Mini Review Day 15: The Red Shoes (2005)
South Korea has a very rich and diverse horror film industry, with films such as The Host (2006), A Tale Of Two Sisters (2003), Train To Busan (2016) and Thirst (2009) being just a few the notable ones. The filmmakers are always giving us something different and tackling different sub-genres in their own unique way, much like The Red Shoes (2005) does. Taking inspiration and adapting the classic fairy tale from Hans Christian Andersen of the same name, writer/director Yong-gyun Kim has made a chilling film that has been updated for a more modern take.
Young mother Sun-jae (Hye-su Kim) is struggling with her day to day life, with husband Sung-joon (Lee Eol) showing her no interest and their daughter Tae-su (Park Yeon-ah) being distant from her. When Sun-jae finds out Sung-joon has been unfaithful she leaves with their daughter and begins to rebuild her life, setting up a new eye clinic with the help of interior designer In-cheol (Kim Sung-soo), with whom she becomes romantically involved with. Things don’t seem to be going well for Sun-jae as the appearance of a pair of pink shoes she finds on the subway soon bring out greed and vanity within herself and those who come in contact with the shoes including her daughter.
The Red Shoes is a very loose adaptation of the Hans Christian Andersen story, with parts of his story swirling through the film, with his themes of vanity and greed being very much on display here. The film differs from the original story with these characters, adding a very surreal supernatural element and exploring the themes more in-depth and adding in subtext around obsession, envy and betrayal. It is an interesting take, and there were some very bold creative choices that enhance the experience, with the washed out look of every scene but the shoes themselves being bright and vibrant. At times the story can get convoluted as it progresses and some of the pacing doesn’t quite work as well as it perhaps should have.
The film is held together by it’s visual style, hypnotic score and superb performances by its main leads with Hye-su Kim carrying the film from start to finish and unleashing a captivating performance. The rest of the cast are great here as well, with Park Yeon-ah bringing in all the right notes for Tae-su, whether it be annoying child or absolutely creepy child, she was memorable. The Red Shoes is a different take on the fairy tale, unsettling at times and tying itself together in a messy bow by the end.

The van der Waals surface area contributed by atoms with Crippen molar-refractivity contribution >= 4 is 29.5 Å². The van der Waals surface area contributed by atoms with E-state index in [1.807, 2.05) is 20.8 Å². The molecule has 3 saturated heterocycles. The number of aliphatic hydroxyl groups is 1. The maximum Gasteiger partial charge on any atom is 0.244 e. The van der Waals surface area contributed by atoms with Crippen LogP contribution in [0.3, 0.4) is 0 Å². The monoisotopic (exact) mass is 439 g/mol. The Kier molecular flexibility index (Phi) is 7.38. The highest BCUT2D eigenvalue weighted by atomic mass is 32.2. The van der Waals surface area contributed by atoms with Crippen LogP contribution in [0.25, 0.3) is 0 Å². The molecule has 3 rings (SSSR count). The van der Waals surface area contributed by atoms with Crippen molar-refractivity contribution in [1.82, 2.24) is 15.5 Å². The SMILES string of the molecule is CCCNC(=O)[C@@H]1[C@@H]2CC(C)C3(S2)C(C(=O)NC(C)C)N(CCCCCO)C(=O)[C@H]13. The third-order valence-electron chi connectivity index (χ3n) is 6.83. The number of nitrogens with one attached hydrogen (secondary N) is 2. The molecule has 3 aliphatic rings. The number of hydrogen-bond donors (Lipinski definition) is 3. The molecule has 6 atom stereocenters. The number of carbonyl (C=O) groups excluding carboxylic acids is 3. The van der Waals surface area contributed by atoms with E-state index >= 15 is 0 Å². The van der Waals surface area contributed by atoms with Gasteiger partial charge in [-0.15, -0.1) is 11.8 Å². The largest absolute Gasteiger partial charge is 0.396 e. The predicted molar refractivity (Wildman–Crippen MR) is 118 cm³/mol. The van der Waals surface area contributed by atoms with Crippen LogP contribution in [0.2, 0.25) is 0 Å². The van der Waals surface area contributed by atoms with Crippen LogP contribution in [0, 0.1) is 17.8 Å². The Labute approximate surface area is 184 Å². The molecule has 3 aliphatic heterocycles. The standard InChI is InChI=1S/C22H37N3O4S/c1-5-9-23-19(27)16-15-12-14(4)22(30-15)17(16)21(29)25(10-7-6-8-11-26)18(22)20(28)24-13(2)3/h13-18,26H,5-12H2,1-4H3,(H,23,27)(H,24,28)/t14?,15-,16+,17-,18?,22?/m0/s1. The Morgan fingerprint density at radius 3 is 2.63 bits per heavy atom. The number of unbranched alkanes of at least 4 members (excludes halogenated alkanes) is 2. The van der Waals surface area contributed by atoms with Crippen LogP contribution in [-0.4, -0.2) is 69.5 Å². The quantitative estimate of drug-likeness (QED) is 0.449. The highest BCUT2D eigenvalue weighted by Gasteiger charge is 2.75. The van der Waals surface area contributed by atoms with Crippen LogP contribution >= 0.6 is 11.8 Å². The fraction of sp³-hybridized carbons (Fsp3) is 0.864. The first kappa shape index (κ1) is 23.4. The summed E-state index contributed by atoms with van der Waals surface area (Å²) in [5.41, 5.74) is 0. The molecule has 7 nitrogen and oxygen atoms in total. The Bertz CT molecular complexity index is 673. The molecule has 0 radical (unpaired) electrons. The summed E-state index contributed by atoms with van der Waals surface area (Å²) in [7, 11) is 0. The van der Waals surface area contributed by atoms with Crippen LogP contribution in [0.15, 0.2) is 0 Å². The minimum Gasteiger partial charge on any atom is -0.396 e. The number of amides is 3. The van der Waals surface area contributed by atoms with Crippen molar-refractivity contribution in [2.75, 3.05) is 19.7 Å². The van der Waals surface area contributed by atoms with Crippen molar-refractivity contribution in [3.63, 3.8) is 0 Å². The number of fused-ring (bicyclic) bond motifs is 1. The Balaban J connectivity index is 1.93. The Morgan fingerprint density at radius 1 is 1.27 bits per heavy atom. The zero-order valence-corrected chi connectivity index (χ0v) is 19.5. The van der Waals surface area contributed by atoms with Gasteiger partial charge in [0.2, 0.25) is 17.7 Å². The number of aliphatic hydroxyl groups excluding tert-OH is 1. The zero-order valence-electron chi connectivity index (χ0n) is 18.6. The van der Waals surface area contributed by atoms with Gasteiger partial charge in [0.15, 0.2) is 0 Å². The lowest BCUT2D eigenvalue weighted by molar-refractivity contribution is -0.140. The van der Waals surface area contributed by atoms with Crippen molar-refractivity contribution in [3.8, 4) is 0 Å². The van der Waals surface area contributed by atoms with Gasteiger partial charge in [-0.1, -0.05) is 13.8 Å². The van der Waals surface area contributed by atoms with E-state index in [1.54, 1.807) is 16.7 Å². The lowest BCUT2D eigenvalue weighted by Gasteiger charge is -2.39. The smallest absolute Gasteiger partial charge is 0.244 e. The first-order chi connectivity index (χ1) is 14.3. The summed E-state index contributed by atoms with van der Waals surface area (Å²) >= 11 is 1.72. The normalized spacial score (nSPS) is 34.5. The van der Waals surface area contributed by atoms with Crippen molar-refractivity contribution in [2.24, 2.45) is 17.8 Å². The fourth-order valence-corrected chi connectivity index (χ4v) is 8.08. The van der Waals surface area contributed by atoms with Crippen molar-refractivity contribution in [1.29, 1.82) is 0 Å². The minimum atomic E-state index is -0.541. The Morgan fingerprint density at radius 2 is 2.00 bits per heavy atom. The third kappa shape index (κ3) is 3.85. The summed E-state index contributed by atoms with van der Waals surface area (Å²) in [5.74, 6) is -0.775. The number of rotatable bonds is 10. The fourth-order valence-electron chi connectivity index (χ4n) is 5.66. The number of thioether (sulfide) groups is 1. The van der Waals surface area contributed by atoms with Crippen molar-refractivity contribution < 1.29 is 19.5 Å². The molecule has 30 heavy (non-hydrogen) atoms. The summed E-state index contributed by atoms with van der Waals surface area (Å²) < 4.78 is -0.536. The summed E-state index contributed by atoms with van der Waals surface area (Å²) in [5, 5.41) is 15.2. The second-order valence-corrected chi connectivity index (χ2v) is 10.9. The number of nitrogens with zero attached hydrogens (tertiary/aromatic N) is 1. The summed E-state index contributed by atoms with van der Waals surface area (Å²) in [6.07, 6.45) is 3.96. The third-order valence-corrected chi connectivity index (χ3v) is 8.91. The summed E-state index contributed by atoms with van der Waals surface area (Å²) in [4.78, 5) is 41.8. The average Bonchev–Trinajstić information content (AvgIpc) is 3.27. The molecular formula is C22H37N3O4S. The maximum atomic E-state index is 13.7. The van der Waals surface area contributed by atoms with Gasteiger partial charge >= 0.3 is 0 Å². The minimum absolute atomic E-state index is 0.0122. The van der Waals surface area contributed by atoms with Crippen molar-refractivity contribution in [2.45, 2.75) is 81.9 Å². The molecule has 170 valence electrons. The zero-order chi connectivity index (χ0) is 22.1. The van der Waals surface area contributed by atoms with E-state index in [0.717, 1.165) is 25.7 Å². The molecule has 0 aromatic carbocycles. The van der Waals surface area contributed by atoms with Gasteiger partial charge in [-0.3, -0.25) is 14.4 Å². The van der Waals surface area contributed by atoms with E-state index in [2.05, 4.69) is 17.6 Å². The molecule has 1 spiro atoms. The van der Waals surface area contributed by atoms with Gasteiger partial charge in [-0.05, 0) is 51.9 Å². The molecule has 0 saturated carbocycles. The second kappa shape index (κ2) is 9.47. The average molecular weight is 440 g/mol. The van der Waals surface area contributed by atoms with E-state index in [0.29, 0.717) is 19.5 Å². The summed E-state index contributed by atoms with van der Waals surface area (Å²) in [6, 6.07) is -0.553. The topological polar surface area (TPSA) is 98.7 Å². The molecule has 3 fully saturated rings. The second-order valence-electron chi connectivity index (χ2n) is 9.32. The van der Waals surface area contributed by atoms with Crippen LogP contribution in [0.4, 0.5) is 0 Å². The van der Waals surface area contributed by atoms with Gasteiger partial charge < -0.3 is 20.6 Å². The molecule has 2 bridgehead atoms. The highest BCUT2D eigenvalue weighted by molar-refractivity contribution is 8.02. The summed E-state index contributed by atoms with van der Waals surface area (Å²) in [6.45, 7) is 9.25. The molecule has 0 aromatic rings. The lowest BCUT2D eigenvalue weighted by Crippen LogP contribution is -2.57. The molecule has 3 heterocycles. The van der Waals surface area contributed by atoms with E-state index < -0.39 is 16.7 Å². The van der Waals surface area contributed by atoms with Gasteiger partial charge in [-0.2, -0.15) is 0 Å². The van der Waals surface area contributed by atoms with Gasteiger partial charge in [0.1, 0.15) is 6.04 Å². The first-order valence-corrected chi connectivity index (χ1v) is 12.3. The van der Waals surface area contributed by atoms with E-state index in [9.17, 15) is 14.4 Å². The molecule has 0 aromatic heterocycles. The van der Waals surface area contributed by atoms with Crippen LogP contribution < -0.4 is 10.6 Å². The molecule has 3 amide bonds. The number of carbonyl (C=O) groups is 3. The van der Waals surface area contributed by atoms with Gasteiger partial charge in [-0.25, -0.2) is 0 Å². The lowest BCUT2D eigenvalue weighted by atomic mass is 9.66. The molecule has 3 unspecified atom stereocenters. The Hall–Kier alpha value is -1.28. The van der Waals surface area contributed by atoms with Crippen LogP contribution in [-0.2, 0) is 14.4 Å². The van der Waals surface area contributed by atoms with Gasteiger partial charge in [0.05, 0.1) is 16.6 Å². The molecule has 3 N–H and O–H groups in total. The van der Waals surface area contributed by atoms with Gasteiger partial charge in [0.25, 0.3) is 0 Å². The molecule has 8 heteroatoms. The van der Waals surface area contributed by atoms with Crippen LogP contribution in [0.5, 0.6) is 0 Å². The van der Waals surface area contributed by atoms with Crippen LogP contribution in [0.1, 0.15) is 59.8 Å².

Mini Review Day 16: The House of the Laughing Windows (1976)
The Italian style of giallo films started to appear in the 60s and gained popularity, it was booming for a good 30 years before slowing down. Many notable filmmakers came from this period in Italian cinema, the likes of Dario Argento, Mario Bava and Lucio Fulci worked a lot during this time and their influence has been felt since, inspiring so many with their work. The House of the Laughing Windows (1976) definitely took inspiration from what came before it, however it certainly is its own unique film with credit to writer/director Pupi Avati on what he achieved with this stand out giallo.
The film sees young man Stefano (Lino Capolicchio) taking a job in an isolated village to restore a mural (fresco) of the martyring of St. Sebastian in the towns Church, the mural was done by a local artist called Legnani who residents say was a madman and they called him ‘The Painter of Agony’. Stefano becomes obsessed with finding out about this mysterious artist, who has long since been assumed dead, the stories and paintings left behind tell a very dreadful story, one that he can’t help but investigate. There is something strange about this town and the legend of Legnani, that mysterious things start to happen around Stefano every time he gets closer to the truth.
At the heart of the giallo film is a central mystery, and that mystery needs to be something to keep the audience invested or the entire film just falls apart. The strange town, the paintings and the stories of this painter ‘The Painter of Agony’ are intriguing enough to keep investment and the pacing stays steady throughout. While there are clues and red herrings, clever viewers will be able to pick up on what is going on and piece things together, but the final few scenes are so shocking it really brings the whole film together.
The House of the Laughing Windows is a clever film, with some incredible visuals and colour as you’d expect from a giallo, with some fine performances especially from lead Lino Capolicchio whose character of Stefano is likeable for the most part. This stands out as one of the more memorable films from the 70s era of giallo, with an ending that not only shocks but can make the viewer wonder how they missed the clues, highly recommended for fans of the genre.
Reviews written by Marcella Papandrea